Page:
ESPN's Undefeated releases updated NBA’s 50 Greatest Players list
What’s the story?
In case you didn’t know…
When the NBA gathered its 50 greatest players at the 1997 All-Star Game in Cleveland to celebrate the 50th-anniversary list it created that fall, everyone was honoured for the magnificent basketball they had played and what they meant to the game.
However, the emergence of elite athletes more suited to the modern game has called for changes to that list. While Pete Maravich played a futuristic brand of basketball, Steve Nash and Jason Kidd took the same to new heights. Where Jerry West would dribble away from defenders, Allen Iverson would take on them with the ankle-breaking crossovers.
The heart of the matter
14 players from the past two decades were added while deleting an equal number from the NBA’s previous list. The common thread in their voting mirrored the drastic changes in the game over the past two decades or so.
“I don’t give a damn if you revolutionized the game, Pistol Pete brought more to the creation of the AND1 mixtape culture than he did the NBA. I’m looking at his numbers in the league, they just don’t hold up. Sorry, Pistol,” said Marc Spears.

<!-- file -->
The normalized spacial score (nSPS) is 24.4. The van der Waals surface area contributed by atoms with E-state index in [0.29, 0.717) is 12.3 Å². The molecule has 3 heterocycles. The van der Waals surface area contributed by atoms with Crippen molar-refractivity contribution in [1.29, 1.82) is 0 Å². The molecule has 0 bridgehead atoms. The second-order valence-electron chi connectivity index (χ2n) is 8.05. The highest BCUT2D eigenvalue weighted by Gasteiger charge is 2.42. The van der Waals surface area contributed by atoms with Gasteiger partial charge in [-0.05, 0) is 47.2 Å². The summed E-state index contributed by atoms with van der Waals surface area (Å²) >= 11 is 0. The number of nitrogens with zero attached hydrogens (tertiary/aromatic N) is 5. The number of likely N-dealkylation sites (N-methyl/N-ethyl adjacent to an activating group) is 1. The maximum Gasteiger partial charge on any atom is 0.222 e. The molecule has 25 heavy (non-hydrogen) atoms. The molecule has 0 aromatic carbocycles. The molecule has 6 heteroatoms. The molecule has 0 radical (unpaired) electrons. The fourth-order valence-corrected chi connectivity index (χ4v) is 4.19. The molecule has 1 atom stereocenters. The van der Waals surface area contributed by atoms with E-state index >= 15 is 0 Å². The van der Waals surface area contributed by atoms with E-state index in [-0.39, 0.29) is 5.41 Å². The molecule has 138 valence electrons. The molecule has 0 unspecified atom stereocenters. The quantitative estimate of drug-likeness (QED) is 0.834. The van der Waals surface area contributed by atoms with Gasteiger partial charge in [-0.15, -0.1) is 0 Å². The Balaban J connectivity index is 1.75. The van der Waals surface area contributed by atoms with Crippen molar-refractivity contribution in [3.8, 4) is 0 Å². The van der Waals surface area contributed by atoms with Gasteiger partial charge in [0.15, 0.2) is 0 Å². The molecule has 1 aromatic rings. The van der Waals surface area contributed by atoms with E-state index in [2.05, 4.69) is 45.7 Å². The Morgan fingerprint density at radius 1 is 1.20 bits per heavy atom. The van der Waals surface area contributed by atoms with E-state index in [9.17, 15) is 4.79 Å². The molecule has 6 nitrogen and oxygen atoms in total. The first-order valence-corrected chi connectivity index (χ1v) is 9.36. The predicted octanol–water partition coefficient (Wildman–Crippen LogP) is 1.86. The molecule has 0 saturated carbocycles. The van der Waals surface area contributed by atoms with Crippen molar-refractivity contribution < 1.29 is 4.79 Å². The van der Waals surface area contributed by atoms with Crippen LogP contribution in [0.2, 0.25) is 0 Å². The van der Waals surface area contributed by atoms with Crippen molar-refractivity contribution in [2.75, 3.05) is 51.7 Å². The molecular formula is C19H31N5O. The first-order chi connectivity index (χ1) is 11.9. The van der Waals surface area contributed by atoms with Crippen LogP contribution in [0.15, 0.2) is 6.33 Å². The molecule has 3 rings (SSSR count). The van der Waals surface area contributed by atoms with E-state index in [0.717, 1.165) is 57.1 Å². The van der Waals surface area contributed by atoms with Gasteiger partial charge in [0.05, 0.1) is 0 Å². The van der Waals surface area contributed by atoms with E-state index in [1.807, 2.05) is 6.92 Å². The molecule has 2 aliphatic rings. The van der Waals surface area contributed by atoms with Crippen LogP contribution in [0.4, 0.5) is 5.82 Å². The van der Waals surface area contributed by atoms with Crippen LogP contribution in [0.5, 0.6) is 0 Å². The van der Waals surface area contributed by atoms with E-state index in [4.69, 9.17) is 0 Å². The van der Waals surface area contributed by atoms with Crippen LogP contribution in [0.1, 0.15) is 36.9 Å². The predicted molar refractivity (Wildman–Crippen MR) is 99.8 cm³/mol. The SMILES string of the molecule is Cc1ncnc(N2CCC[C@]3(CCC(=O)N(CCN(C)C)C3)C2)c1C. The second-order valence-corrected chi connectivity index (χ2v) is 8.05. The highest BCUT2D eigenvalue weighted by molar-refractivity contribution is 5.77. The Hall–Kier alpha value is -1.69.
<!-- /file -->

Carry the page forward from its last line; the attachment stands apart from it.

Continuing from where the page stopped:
The inclusion of Shaquille O'Neal, who only had a four-year body of work was among the controversial decisions made by the panel that mostly listed players of the 70s and 80s.
NBA legends will constantly surpass milestones set by their predecessors through the years. The cycle of the game allows for it and there’s always room for great players.
Whether the changes make your face cringe or not, the changes are inevitable. We have players chasing the greats - LeBron James is chasing the ghost of Michael Jordan. What happens if he passes him? The game is constantly changing and so are the players. New and more revered styles create a domino effect with everyone adjusting from their mundane styles to extraordinary ones that are preferred.